I have got 2 questions which I could not solve:

1) if $n$ is an integer , find all the possible values for $(8n+6,6n+3)$

2)if $n$ is an integer, find all possible values of $(2n^2+3n+5,n^2+n+1)$

  • $\begingroup$ Any thoughts? An easy thing to do is to write out the values for the first few $n$, see if that generates any ideas. $\endgroup$ – lulu Nov 19 '18 at 18:11
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    $\begingroup$ When I first read the question, I thought the parentheses were representing ordered pairs, but the answers are talking about gcd. Are the parentheses supposed to represent gcd? Ideal generated by these elements? I think the notation needs to be clearer. $\endgroup$ – Acccumulation Nov 19 '18 at 19:00
  • $\begingroup$ @Acccumulation Haha yes I thiught the same thing "How epse can you possibly simplify this sequence in $R^2???$" $\endgroup$ – Ovi Nov 19 '18 at 20:03

Let $d=\gcd(8n+6,6n+3)$, then $$d\mid 8n+6$$

$$d\mid 6n+3$$

so $$d\mid 6(8n+6)-8(6n+3)= 12$$

so $d\in \{1,2,3,4,6,12\}$ Since $6n+3$ is odd $d$ can not be $2,4,6$ or $12$ so $d=1$ or $d=3$ (which is realised at $n=3k$ for some integer $k$)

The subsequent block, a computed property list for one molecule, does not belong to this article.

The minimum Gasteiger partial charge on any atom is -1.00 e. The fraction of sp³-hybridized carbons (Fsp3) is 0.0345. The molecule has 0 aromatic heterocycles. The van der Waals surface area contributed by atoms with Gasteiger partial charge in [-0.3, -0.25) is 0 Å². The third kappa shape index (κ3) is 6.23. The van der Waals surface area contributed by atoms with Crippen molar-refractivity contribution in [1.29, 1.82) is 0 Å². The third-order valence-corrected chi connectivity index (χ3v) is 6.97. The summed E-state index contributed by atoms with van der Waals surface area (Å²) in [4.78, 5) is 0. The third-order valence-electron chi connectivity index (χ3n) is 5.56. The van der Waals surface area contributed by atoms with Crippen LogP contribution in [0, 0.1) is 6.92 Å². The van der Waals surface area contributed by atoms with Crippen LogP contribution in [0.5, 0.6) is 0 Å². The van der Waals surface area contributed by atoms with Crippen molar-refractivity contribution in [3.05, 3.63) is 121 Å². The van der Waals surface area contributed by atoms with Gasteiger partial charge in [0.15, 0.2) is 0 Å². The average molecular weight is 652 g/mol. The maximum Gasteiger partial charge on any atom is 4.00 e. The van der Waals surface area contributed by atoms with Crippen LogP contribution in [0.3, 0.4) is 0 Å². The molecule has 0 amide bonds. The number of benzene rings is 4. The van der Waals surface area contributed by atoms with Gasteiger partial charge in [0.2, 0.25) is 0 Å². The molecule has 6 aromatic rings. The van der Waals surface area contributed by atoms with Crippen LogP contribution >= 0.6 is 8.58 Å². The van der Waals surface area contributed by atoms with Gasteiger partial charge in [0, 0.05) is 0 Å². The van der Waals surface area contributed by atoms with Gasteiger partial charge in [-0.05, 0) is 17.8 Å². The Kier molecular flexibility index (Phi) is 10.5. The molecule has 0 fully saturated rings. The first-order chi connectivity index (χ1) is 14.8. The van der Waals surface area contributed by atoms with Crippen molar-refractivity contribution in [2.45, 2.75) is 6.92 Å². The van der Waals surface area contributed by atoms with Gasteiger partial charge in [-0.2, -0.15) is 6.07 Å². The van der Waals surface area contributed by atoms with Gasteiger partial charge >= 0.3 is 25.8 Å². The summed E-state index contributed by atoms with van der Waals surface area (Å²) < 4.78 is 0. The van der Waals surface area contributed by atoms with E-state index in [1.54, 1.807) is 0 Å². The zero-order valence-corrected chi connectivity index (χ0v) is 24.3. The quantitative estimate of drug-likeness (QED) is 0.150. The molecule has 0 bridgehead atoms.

For second one:

Let $d=\gcd(2n^2+3n+5,n^2 + n+1)$, then $$d\mid 2n^2+3n+5$$

$$d\mid n^2+n+1$$

so $$d\mid 2n^2+3n+5-2(n^2 + n+1) =n+3$$

then $$d\mid (n^2+n+1)-(n^2-9)-(n+3)=7$$

So $d=1$ which is ok or $d=7$ which is realised if $n=7k+4$.

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    $\begingroup$ Should be $8n+6$ and you can multiply by $3$ and $-4$ rather than $6$ and $-8$, but good method all the same $\endgroup$ – Mark Bennet Nov 19 '18 at 18:34

$(1)$ A euclidean sequence is $\ \overbrace{8n\!+\!6,\,6n\!+\!3,\,2n\!+\!3,\,{-}\color{#c00}6}^{\Large a_{k-1} -\, j\ a_k\ =\ a_{k+1}}\,$ so the gcd is

$$(2n\!+\!3,\,\color{#c00}{2\cdot 3}) = (2n\!+\!3,\color{#c00}2)(2n\!+\!3,\color{#c00}3) = (3,2)(2n,3) = (n,3)\qquad\qquad $$

$(2)$ A euclidean sequence is $\ 2n^2\!+\!3n\!+\!5,\!\!\!\!\underbrace{n^2\!+\!n\!+\!1,\, n\!+\!3,\, \color{#0a0}7}_{\large f(n)\ \equiv\ \color{#0a0}{f(-3)}\,\pmod{\!n+3}}\!\!\!\!$ so the gcd $= (n\!+\!3,7)$


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